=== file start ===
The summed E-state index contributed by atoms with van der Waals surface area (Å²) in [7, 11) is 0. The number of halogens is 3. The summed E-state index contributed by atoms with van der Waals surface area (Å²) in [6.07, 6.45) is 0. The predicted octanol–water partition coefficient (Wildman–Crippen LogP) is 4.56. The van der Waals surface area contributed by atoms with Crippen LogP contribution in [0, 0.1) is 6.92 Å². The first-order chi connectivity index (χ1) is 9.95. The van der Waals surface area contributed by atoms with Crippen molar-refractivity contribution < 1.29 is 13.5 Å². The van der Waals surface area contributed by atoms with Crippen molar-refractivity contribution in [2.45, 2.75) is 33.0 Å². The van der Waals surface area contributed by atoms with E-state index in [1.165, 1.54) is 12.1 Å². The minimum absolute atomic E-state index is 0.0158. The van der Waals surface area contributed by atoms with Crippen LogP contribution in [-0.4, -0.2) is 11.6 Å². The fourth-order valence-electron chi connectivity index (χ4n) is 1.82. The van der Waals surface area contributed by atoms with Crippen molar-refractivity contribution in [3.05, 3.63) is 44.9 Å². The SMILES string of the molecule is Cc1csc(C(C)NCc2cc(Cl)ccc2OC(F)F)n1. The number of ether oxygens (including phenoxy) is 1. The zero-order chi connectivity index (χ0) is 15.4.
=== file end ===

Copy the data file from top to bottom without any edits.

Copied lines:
The summed E-state index contributed by atoms with van der Waals surface area (Å²) in [7, 11) is 0. The number of halogens is 3. The summed E-state index contributed by atoms with van der Waals surface area (Å²) in [6.07, 6.45) is 0. The predicted octanol–water partition coefficient (Wildman–Crippen LogP) is 4.56. The van der Waals surface area contributed by atoms with Crippen LogP contribution in [0, 0.1) is 6.92 Å². The first-order chi connectivity index (χ1) is 9.95. The van der Waals surface area contributed by atoms with Crippen molar-refractivity contribution < 1.29 is 13.5 Å². The van der Waals surface area contributed by atoms with Crippen molar-refractivity contribution in [2.45, 2.75) is 33.0 Å². The van der Waals surface area contributed by atoms with E-state index in [1.165, 1.54) is 12.1 Å². The minimum absolute atomic E-state index is 0.0158. The van der Waals surface area contributed by atoms with Crippen LogP contribution in [-0.4, -0.2) is 11.6 Å². The fourth-order valence-electron chi connectivity index (χ4n) is 1.82. The van der Waals surface area contributed by atoms with Crippen molar-refractivity contribution in [3.05, 3.63) is 44.9 Å². The SMILES string of the molecule is Cc1csc(C(C)NCc2cc(Cl)ccc2OC(F)F)n1. The number of ether oxygens (including phenoxy) is 1. The zero-order chi connectivity index (χ0) is 15.4.